It’s natural for most people to never think about some things unless either they are interested in them for some reason, or they find themselves in a situation where they have to deal with them. In this instance, the thing of interest is a butterfly-shaped gland found at the front of the neck; the thyroid. Medical students, doctors (the real doctors – those who did medicine in various disciplines), and hypochondriacs are probably familiar with this gland, but there’s a good chance that the individual reading this article may not necessarily be conversant with it, and its significance; therefore, let’s unravel its mysteries.
As highlighted earlier, the thyroid is a gland that’s shaped like a butterfly, and located at the front of the neck, right below the Adam’s apple and around the windpipe (trachea – for the purists). Its basic function is handling metabolism. Metabolism is the process the body converts consumed food and liquids into fuel to enable you to perform your daily routines; like reading this article, operating that mouse or keyboard, or going to get a snack after reading this article. So you can see that this is an important gland in the body; therefore, in the event, something was to happen to it, such that its functionality would be affected, it means one may encounter issues related to a car without fuel – or a campfire that’s running low on fuel. Well, what kinds of problems is the thyroid likely to encounter? Let’s see.
Thyroid Issues – Check The Fuel Indicator
One is likely to deal with assorted thyroid disorders like hypothyroidism, Goiter, Hyperthyroidism, Thyroid Cancer, and Thyroid Nodules.
Hypothyroidism is a condition where the thyroid produces fewer thyroid hormones than it should. You see, the thyroid handles metabolism by producing thyroid hormones that facilitate the process. So, when less of these hormones are available, it means one is likely to have a slow metabolism. This will lead to one experiencing fatigue, dry skin, feeling cold (remember the campfire analogy?), poor concentration, depression, or – in women – excessive or prolonged menstruation. The culprits behind hypothyroidism are: usually Hashimoto’s thyroiditis (a condition where the body’s immune system attacks the thyroid – this shouldn’t happen, right?), then there’s the body resisting the thyroid hormone, and alternative kinds of thyroiditis.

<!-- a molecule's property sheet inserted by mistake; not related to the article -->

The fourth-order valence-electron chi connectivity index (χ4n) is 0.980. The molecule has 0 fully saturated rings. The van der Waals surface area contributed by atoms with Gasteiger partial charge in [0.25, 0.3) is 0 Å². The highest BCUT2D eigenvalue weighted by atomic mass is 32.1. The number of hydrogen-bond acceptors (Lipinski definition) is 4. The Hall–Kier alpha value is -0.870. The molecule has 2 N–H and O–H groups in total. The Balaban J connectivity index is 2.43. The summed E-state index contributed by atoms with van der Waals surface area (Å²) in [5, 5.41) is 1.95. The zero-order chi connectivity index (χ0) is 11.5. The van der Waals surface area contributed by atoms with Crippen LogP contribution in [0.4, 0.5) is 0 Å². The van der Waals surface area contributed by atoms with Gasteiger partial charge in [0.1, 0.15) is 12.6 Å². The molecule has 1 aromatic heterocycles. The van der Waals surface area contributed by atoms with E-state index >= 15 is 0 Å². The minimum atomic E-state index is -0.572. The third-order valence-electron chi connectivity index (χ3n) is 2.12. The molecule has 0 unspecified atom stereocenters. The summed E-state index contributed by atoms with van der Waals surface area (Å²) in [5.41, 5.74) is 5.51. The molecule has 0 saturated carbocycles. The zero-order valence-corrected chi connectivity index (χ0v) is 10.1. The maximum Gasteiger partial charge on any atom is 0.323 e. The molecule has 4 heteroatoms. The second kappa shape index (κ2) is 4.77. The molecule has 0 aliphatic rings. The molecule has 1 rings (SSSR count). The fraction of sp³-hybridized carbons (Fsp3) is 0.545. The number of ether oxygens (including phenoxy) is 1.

Goiter is simply the enlargement of the thyroid gland. It has no usual culprit since there are many causes.
Hyperthyroidism is the opposite of hypothyroidism, where the thyroid gland produces too much thyroid hormones than the body needs. This leads to one experiencing tremor, an increased heart rate, intolerance to heat, weight loss, nervousness, increased sweating, and increased bowel movement. Hyperthyroidism is not common, but it’s when it’s encountered its often due to Grave’s disease, excessive iodine consumption, toxic multinodular goiter, or thyroid nodules that overexpress the thyroid hormone.
Thyroid cancer affects more women under the age of 55 than it does men. It’s normally not a serious case if it is discovered in its early stages.
Thyroid nodules are irregular masses or lumps within the thyroid. They are usually the result of benign tumors, benign cysts, or, albeit not common, cancer of the thyroid.
The good news is that most issues with the thyroid can be handled well, and without any complications. Most thyroid disorders can be handled using medication and adopting a diet tailored to enhance the functionality of the thyroid. A Thyroid Pharmacist can prove invaluable in this regard. This is an individual with considerable professional knowledge and experience about the thyroid and can guide one to understand one’s special case and recommend medication that will aid in containment and treatment. This specialist can also advice where specialized treatment will be required.
The normal thyroid disorder examination involves visiting one’s medical history, checking one’s current physical condition, and conducting alternative specialized tests; like blood tests, imaging tests, thyroid scans, and fine needle aspiration and biopsy.
Treatment, as indicated earlier, is mostly done using medication, but in critical cases, surgery. Surgery mostly comes in when dealing with thyroid cancer, particularly in its advanced stages.
There you go, the mystery of the thyroid has been demystified. This isn’t necessarily a medical journal where facts, findings, research, variables, subjects, conditions, blah blah blah, would have been stated, presented, charted, illustrated, and what not. It was just a nice way to introduce you to the butterfly in the neck and help you understand more about it. It’s obvious that if you’ve read this far, there’s something that dragged you here. The reason you’re here isn’t that important, but what’s important is that if you had a need or a want, it has been met. As long as that’s true, my work is done here.
You must log in to post a comment.